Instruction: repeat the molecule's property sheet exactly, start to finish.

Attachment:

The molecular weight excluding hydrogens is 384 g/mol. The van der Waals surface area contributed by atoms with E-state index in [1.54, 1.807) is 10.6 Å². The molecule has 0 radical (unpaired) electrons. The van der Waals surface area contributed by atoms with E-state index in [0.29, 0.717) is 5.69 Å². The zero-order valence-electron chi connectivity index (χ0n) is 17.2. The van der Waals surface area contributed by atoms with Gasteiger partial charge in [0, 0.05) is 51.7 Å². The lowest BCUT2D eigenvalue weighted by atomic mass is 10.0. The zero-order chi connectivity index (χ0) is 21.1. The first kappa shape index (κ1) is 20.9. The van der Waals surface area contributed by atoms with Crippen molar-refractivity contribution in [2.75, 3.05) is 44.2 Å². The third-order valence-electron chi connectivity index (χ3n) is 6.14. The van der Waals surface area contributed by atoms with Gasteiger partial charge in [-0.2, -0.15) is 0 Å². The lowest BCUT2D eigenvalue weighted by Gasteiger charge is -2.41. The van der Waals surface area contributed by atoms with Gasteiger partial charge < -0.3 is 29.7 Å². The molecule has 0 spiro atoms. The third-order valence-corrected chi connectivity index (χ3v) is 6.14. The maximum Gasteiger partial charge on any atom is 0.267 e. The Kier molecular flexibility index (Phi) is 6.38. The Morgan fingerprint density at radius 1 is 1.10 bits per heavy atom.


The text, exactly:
The molecular weight excluding hydrogens is 384 g/mol. The van der Waals surface area contributed by atoms with E-state index in [1.54, 1.807) is 10.6 Å². The molecule has 0 radical (unpaired) electrons. The van der Waals surface area contributed by atoms with E-state index in [0.29, 0.717) is 5.69 Å². The zero-order valence-electron chi connectivity index (χ0n) is 17.2. The van der Waals surface area contributed by atoms with Gasteiger partial charge in [0, 0.05) is 51.7 Å². The lowest BCUT2D eigenvalue weighted by atomic mass is 10.0. The zero-order chi connectivity index (χ0) is 21.1. The first kappa shape index (κ1) is 20.9. The van der Waals surface area contributed by atoms with Crippen molar-refractivity contribution in [2.75, 3.05) is 44.2 Å². The third-order valence-electron chi connectivity index (χ3n) is 6.14. The van der Waals surface area contributed by atoms with Gasteiger partial charge in [-0.2, -0.15) is 0 Å². The lowest BCUT2D eigenvalue weighted by Gasteiger charge is -2.41. The van der Waals surface area contributed by atoms with Gasteiger partial charge < -0.3 is 29.7 Å². The molecule has 0 spiro atoms. The third-order valence-corrected chi connectivity index (χ3v) is 6.14. The maximum Gasteiger partial charge on any atom is 0.267 e. The Kier molecular flexibility index (Phi) is 6.38. The Morgan fingerprint density at radius 1 is 1.10 bits per heavy atom.